"When the symbol is used in the West, it's a Nazi symbol." I just don't agree; when it's on a private altar to Kali, it's not a Nazi symbol. When it's on the doorstep of a Hindu home during Diwali, it's not a Nazi symbol. When it's painted on the forehead of a Jain monk in red saffron, it's not a Nazi symbol.

The default assumption in the west SHOULD be Nazism. I agree with you and Castus on this. If someone in the west sees a Swastika in public, they should be suspicious. However, if the symbol is presented in the context of a Dharmic ritual or in a Dharmic place of worship, that should be considered an adequate defense of it's usage. I'm not saying it should be used outside of the ritual context, nor that people should be afraid to question the use of the Swastika by members of Dharmic faiths. I am just saying that, if they do question it, they should accept it's usage in traditional religious contexts as a valid excuse.

I am not blaming the ADL for making the Swastika a Nazi symbol; the Nazis did that. I only mention the ADL as an example of how little heed is payed to Dharmic religions in the west when the Swastika is discussed. A simply one line statement similar to the one given for other Nazi symbols that are also used by heathens.

Basically, I am saying that "Don't assume that the Swastika is racist if you see it on Diwali or in a Hindu temple, and always inquire to make sure someone is not performing legitimate religious rituals before you accuse them of being a Nazi or racist."

I feel the need to point out that the Nazis never asked us to use our symbol. They just took it. They *stole* it and we had no say in it. If they had instead chosen to put the cross in the middle of their flag, I would not expect Christians to cease all usage of the symbol. Certainly, casual usage would need to be tempered and thought and care would need to be taken when displaying it, but full cessation? That would hardly be fair. The Nazis were not Hindu, they didn't get permission to steal our symbols, and the vast, vast majority of Hindus would never endorse the horrible things that they perpetrated. We. Are. Not. Nazis.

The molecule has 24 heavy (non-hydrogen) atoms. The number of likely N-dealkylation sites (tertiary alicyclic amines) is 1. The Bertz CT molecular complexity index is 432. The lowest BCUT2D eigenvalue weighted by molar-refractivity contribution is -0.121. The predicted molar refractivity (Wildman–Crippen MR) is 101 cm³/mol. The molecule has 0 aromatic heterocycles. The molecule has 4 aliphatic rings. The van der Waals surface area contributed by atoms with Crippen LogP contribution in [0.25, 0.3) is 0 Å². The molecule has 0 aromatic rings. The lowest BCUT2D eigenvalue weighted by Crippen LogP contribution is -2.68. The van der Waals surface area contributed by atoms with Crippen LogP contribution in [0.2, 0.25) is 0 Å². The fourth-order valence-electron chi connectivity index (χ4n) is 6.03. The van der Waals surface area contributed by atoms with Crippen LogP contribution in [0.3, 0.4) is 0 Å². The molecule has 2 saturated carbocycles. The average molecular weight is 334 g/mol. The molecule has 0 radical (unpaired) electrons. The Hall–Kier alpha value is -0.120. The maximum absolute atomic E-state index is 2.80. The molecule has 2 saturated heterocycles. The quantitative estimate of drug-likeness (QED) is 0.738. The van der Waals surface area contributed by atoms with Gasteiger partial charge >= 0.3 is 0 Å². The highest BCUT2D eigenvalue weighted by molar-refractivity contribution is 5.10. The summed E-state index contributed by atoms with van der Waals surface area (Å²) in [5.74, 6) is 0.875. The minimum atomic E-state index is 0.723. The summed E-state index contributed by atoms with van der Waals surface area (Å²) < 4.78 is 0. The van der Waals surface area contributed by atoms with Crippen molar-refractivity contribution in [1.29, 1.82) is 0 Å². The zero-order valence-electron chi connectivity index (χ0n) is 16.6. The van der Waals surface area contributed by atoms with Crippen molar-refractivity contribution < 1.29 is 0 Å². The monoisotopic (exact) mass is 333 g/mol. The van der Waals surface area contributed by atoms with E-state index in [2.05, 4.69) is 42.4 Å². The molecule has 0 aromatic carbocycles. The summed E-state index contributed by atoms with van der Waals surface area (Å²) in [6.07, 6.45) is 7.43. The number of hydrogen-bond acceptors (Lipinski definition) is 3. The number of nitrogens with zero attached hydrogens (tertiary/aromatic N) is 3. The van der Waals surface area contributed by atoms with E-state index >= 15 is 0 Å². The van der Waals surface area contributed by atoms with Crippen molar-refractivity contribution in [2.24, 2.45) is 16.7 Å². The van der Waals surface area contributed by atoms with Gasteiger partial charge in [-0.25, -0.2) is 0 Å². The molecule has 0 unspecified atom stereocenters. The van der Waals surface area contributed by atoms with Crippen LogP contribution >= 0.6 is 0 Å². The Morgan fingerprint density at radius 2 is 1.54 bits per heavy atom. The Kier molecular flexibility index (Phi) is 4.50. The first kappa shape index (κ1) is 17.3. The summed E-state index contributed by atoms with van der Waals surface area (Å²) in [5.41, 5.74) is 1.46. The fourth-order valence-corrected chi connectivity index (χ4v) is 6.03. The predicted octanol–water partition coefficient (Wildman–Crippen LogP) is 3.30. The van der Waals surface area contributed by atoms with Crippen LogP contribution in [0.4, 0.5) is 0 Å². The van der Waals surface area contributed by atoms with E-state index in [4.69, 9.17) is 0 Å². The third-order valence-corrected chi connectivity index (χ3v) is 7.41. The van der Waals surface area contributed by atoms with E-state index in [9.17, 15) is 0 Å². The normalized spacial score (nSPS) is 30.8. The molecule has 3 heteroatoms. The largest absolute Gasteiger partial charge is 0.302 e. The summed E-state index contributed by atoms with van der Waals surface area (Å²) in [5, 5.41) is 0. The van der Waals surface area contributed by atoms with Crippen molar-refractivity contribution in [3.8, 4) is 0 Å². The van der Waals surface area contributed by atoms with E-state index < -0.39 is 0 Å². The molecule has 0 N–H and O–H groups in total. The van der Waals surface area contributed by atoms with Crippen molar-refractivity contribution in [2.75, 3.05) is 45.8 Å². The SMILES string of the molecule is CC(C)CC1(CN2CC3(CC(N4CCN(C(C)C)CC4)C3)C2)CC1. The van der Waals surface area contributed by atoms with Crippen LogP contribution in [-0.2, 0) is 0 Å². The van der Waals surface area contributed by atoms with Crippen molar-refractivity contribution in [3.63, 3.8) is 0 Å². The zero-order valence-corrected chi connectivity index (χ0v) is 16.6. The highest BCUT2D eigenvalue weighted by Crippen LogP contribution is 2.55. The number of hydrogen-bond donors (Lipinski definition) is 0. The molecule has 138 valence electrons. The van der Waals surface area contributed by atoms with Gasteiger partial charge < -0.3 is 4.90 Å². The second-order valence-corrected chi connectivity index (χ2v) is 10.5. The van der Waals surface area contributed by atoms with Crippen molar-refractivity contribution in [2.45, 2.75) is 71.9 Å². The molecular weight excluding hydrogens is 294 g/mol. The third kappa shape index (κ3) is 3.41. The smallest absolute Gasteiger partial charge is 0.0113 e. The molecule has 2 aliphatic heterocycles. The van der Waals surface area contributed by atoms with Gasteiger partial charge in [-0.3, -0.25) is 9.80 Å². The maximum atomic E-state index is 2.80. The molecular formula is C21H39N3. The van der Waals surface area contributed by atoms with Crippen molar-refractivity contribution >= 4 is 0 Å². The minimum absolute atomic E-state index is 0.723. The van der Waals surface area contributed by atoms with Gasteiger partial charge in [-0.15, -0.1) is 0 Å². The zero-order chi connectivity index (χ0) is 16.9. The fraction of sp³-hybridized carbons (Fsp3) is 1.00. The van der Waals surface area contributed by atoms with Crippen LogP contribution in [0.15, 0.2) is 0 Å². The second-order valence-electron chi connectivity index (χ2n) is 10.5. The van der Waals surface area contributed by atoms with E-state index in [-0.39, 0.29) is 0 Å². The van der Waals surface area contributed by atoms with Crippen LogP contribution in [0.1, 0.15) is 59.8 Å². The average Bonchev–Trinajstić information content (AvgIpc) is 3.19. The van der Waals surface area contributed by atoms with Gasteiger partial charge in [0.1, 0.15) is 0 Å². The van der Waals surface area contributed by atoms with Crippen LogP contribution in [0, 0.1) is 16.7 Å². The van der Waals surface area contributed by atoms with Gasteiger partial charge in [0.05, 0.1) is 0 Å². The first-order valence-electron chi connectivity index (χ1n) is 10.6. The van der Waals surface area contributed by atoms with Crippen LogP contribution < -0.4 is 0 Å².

All I ask is that this fact be respected. 
"The worshippers of the gods go to them; to the manes go the ancestor-worshippers; to the Deities who preside over the elements go their worshippers; My devotees come to Me." ... "Whichever devotee desires to adore whatever such Deity with faith, in all such votaries I make that particular faith unshakable. Endowed with that faith, a votary performs the worship of that particular deity and obtains the fruits thereof, these being granted by Me alone." - Sri Krishna

EnderDragonFire